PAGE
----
When Do Puppies Stop Teething? Plus, How You Can Help Ease Their Pain

A veterinarian offers a few home remedies.

Congratulations on your new puppy! Adding a rambunctious four-legged friend to the family can bring happiness and fun, if not a little bit of mischief in the household, particularly as your pup friend enters the teething phase. If your new friend gnaws or nips at just about anything he can get his gums on, people's toes included, he's likely cutting his adult teeth. And as puppies grow, they explore their world with their mouths.

When does teething typically happen? The incisors (which are your dog's two front teeth) come in around 12 weeks, followed by the canines, pre-molars, and molars, says Shawna Garner, U.S. lead veterinarian at FirstVet. (Dogs typically, and harmlessly, swallow their baby teeth.)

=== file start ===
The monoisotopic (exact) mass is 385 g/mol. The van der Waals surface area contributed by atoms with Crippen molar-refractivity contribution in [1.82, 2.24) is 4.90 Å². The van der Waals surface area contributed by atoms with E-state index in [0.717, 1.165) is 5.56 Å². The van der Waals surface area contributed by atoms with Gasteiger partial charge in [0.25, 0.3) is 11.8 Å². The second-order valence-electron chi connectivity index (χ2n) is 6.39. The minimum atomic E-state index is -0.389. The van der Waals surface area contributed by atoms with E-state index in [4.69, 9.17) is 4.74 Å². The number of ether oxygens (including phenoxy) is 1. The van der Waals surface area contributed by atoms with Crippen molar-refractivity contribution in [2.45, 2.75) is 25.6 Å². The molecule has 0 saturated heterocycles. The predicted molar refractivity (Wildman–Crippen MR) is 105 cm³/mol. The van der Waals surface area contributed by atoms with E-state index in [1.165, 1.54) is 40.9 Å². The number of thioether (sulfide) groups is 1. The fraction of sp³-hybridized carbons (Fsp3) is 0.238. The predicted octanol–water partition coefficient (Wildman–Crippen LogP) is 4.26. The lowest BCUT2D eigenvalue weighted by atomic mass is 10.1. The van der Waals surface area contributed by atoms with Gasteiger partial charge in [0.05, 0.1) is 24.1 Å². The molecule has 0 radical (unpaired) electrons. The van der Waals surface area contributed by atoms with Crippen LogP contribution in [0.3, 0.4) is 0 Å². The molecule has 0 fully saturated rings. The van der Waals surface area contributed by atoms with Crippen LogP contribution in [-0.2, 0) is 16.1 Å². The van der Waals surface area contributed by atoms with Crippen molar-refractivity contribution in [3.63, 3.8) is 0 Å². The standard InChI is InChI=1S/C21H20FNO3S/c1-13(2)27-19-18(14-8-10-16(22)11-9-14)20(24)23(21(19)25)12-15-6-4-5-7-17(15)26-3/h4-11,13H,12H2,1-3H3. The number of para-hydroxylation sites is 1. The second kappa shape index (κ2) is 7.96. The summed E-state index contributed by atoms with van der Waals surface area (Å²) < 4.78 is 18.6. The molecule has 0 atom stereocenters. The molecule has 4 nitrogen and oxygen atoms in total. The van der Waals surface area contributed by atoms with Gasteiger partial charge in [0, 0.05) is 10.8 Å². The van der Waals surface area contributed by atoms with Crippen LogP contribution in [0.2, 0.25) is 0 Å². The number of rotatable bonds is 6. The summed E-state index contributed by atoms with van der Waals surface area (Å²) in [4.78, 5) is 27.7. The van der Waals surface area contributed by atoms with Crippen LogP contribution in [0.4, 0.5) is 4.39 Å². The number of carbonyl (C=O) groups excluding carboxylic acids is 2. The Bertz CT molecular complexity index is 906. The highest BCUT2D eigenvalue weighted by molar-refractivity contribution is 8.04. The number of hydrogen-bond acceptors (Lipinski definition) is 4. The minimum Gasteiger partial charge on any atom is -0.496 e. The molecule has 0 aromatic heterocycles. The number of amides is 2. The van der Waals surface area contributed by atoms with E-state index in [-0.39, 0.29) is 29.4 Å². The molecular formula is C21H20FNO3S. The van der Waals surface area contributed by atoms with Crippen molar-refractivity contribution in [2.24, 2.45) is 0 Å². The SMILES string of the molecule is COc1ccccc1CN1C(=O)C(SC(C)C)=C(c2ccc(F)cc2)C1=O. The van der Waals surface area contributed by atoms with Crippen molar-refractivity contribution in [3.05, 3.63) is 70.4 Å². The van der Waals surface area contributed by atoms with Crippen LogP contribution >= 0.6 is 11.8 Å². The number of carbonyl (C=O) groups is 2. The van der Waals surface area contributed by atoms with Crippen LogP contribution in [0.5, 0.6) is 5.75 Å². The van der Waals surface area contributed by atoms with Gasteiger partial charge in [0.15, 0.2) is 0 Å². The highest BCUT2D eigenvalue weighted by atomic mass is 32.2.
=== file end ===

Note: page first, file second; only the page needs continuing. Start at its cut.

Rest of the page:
yellow labradoodle walking towards camera
Gandee Vaikunthavasan / Getty Images

As a dog owner, it's your responsibility to give your puppy an appropriate item to chew; if you don't, they'll likely turn your favorite pair of loafers or the legs of your kitchen chairs into their playthings. The best objects to offer teething puppies depend on your dog's size and level of activity. To numb the resulting pain and sensitivity, offer your puppy ice cubes or frozen apple slices for munching, says Garner. For unwelcome biting behavior, keep a food toy, such as a Kong ($7.49, chewy.com), filled with peanut butter or cheese in the fridge to offer as an alternative. "Once he takes it, give him a treat within two to three seconds, to reward him for the productive swap," says Garner. You can also try rubber teething toys, edible puppy teething rings, and flavored puppy chew toys.

Remember to brush his new chompers once a day, preferably right before bed, says Garner, to give the enzymatic dog toothpaste time to work.

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